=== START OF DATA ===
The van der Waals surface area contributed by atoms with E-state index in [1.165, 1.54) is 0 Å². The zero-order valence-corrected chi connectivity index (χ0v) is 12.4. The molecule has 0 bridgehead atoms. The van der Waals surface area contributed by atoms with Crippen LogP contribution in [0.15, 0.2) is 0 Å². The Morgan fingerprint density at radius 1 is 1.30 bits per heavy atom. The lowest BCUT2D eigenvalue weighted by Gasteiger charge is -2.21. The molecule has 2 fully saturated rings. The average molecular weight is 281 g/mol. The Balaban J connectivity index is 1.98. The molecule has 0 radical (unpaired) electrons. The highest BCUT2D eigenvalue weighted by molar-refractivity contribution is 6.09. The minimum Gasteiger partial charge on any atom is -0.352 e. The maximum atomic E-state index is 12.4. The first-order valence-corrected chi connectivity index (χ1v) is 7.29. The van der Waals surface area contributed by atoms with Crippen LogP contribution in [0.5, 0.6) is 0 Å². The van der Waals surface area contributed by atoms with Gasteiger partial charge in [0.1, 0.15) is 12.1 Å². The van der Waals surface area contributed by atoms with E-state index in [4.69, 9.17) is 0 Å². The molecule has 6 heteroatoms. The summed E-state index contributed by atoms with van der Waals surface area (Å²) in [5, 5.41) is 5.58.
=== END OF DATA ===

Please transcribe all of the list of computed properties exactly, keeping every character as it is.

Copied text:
The van der Waals surface area contributed by atoms with E-state index in [1.165, 1.54) is 0 Å². The zero-order valence-corrected chi connectivity index (χ0v) is 12.4. The molecule has 0 bridgehead atoms. The van der Waals surface area contributed by atoms with Crippen LogP contribution in [0.15, 0.2) is 0 Å². The Morgan fingerprint density at radius 1 is 1.30 bits per heavy atom. The lowest BCUT2D eigenvalue weighted by Gasteiger charge is -2.21. The molecule has 2 fully saturated rings. The average molecular weight is 281 g/mol. The Balaban J connectivity index is 1.98. The molecule has 0 radical (unpaired) electrons. The highest BCUT2D eigenvalue weighted by molar-refractivity contribution is 6.09. The minimum Gasteiger partial charge on any atom is -0.352 e. The maximum atomic E-state index is 12.4. The first-order valence-corrected chi connectivity index (χ1v) is 7.29. The van der Waals surface area contributed by atoms with Crippen LogP contribution in [0.5, 0.6) is 0 Å². The van der Waals surface area contributed by atoms with Gasteiger partial charge in [0.1, 0.15) is 12.1 Å². The van der Waals surface area contributed by atoms with E-state index in [4.69, 9.17) is 0 Å². The molecule has 6 heteroatoms. The summed E-state index contributed by atoms with van der Waals surface area (Å²) in [5, 5.41) is 5.58.